Regulation 7.1 provides that corporations may also extend the end date of the period, in order to report events or activities that have occurred after the date that they finished their first assessment, but despite this the end date must still be before the date the report is due.

Regulation 7.1 provides that after the first report, subsequent reports cover subsequent annual periods.

Regulation 7.2 – Information in report

Regulation 7.2 provides that the information to be contained in the public reports is set out at Schedule 4 to the Regulations. 

Regulation 7.3 – Form of report

Regulation 7.3 defines the form of the report to the public.  The reports are to be written in English and be in a legible font.

Regulation 7.4 – Time of making report available

Regulation 7.4 sets out deadlines by which public reports are to be published.  The first public report must be published by the earlier of 15 months after the completion of the first five elements of the group’s first assessment, and 30 months after the end of the trigger year.  The elements of the Assessment Framework are set out at Schedule 7 to the Regulations.

Regulation 7.5 – Manner of making report available

Regulation 7.5 sets out how the public report is to be published.  It is to be published in a manner that is readily available and accessible to the public.  Corporations are encouraged to use existing public reporting mechanisms, such as annual reports or sustainability reports, as such reports are already readily available to shareholders and the general public, and their use would minimise additional reporting costs for business.

Regulation 7.5 also provides other options for publishing these reports, such as an abbreviated report in a corporation's annual report, with the full report accessible elsewhere, such as in another publication or on its own website.  Those corporations that are members of the Australian Government’s Greenhouse Challenge Plus programme may use the Greenhouse Challenge Plus website to publish the complete public report.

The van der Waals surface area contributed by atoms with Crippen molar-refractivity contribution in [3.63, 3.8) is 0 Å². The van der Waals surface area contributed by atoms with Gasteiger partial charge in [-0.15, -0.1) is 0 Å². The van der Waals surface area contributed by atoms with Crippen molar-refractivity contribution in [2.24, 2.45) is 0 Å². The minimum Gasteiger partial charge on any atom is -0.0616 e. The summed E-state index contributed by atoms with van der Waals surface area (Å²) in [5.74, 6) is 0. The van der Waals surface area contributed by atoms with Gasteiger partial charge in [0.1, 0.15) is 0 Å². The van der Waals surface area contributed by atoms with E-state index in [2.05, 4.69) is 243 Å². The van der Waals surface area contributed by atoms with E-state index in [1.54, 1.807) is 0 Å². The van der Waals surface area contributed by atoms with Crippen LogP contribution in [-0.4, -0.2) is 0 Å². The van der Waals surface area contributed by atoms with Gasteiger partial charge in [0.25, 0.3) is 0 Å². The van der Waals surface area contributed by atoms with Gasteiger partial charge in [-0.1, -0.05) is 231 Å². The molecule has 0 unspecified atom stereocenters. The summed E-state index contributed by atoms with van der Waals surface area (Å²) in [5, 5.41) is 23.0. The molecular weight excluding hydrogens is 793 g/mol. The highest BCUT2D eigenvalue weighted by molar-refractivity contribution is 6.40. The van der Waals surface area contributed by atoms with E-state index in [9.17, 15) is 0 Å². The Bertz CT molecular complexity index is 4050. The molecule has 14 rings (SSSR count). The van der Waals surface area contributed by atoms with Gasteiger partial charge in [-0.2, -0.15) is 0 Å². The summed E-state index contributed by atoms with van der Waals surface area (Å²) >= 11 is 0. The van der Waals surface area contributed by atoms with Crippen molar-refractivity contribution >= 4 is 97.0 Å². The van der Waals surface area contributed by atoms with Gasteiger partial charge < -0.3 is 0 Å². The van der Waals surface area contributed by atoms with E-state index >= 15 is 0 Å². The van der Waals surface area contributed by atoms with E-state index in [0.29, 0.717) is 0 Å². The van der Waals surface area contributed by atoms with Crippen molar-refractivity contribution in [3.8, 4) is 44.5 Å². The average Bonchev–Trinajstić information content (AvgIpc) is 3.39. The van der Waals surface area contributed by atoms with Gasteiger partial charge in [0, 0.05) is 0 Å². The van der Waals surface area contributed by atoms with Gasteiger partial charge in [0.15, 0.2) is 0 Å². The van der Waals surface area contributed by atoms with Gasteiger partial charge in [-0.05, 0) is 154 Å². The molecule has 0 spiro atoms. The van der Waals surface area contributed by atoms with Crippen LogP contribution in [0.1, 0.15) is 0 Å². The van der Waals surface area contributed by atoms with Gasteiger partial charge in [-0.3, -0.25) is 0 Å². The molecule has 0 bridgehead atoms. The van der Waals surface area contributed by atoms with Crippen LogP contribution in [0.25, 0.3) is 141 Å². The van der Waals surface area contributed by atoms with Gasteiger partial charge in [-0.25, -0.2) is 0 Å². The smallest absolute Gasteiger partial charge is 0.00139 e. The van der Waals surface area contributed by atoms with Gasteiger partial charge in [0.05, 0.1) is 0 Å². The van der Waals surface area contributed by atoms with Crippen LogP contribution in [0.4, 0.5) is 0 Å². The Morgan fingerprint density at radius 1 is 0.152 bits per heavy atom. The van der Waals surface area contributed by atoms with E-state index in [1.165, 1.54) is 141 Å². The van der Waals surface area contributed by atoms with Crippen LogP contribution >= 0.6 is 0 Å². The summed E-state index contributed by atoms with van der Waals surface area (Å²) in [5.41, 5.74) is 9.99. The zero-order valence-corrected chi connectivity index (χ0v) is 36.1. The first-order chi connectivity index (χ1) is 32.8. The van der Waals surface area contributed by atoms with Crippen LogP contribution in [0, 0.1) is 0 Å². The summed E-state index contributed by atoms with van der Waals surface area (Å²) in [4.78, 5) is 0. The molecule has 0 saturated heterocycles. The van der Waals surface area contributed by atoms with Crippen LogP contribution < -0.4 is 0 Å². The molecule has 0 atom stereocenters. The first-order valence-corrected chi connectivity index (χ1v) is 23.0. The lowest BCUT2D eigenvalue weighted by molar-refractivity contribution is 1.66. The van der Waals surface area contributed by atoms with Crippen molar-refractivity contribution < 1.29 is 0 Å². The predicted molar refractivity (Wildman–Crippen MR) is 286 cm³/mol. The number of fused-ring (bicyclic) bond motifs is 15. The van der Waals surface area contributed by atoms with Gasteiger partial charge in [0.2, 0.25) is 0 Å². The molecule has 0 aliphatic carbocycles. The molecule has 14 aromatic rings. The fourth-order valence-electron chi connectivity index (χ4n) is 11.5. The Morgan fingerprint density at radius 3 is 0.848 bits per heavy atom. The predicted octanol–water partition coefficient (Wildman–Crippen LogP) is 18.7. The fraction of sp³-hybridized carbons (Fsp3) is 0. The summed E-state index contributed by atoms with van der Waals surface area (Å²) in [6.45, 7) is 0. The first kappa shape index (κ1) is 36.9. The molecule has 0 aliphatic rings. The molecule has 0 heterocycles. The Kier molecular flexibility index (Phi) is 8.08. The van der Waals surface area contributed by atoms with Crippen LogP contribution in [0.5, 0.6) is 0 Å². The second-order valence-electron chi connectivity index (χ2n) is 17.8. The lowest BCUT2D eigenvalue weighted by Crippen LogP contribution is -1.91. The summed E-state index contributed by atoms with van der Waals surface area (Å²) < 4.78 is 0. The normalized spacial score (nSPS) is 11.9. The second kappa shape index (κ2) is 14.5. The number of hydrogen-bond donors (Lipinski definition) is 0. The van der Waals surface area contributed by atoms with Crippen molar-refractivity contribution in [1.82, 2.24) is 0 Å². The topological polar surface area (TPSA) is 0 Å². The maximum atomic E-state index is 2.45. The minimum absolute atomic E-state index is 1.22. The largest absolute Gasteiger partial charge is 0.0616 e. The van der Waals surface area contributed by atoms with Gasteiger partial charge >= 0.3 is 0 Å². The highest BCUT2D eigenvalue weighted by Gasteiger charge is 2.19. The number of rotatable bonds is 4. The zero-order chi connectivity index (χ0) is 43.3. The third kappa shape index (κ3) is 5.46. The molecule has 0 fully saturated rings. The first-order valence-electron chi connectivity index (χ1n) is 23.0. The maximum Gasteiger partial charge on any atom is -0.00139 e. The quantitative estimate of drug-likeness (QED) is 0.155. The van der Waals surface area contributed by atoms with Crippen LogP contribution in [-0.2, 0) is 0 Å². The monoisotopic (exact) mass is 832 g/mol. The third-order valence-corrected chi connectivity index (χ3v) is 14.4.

The regulation also sets out the minimum requirements for information to be included in such an abbreviated report.

Part 7, Division 2 - Reporting to the Secretary

Regulation 7.6 – Period to which report relates

Regulation 7.6 defines the periods that reports to the Secretary are to cover.  Firstly, there is to be an interim report to the Secretary that covers the same period as the initial public report.  There is then to be a second report that covers the five years starting at the end of the trigger year – ie the whole of the five year assessment cycle.  Both of these reports would also cover earlier assessments where corporations are reporting these.

Subsequently, for each assessment cycle after the first, there would be an initial report to the Secretary covering the 2 years after the beginning of the cycle, which covers a period starting on the fifth anniversary of the trigger year (and every fifth anniversary thereafter) and ending 24 months later, and then a second report, covering the whole assessment cycle, after the end of the five year cycle.

Regulation 7.7 – Information in report

Regulation 7.7 sets out the information that reports to the Secretary are to contain.  This information is intended to be used for verification of compliance and to enable effective evaluation of the efficiency and effectiveness of the legislation. 

Regulation 7.7 requires that the report to the Secretary will contain additional information to that published in public reports, providing more details about the assessments undertaken and opportunities identified, including information about net financial benefits. 

Information provided in reports to the Secretary will not be published in a form that would identify a corporation, unless prior agreement is given.  It is intended that aggregated information that would not enable identification of individual entities may be published, for example in reports of the evaluation of the program

Regulation 7.8 – Form of report

Regulation 7.8 defines the form that reports to the Secretary are to take.  The reports must be in writing and in English, and must be in either Microsoft Word, Microsoft Excel, or such other electronic format that the Secretary authorises.  This ability for the Secretary to authorise other forms would enable use of an online reporting system to be authorised when it is developed.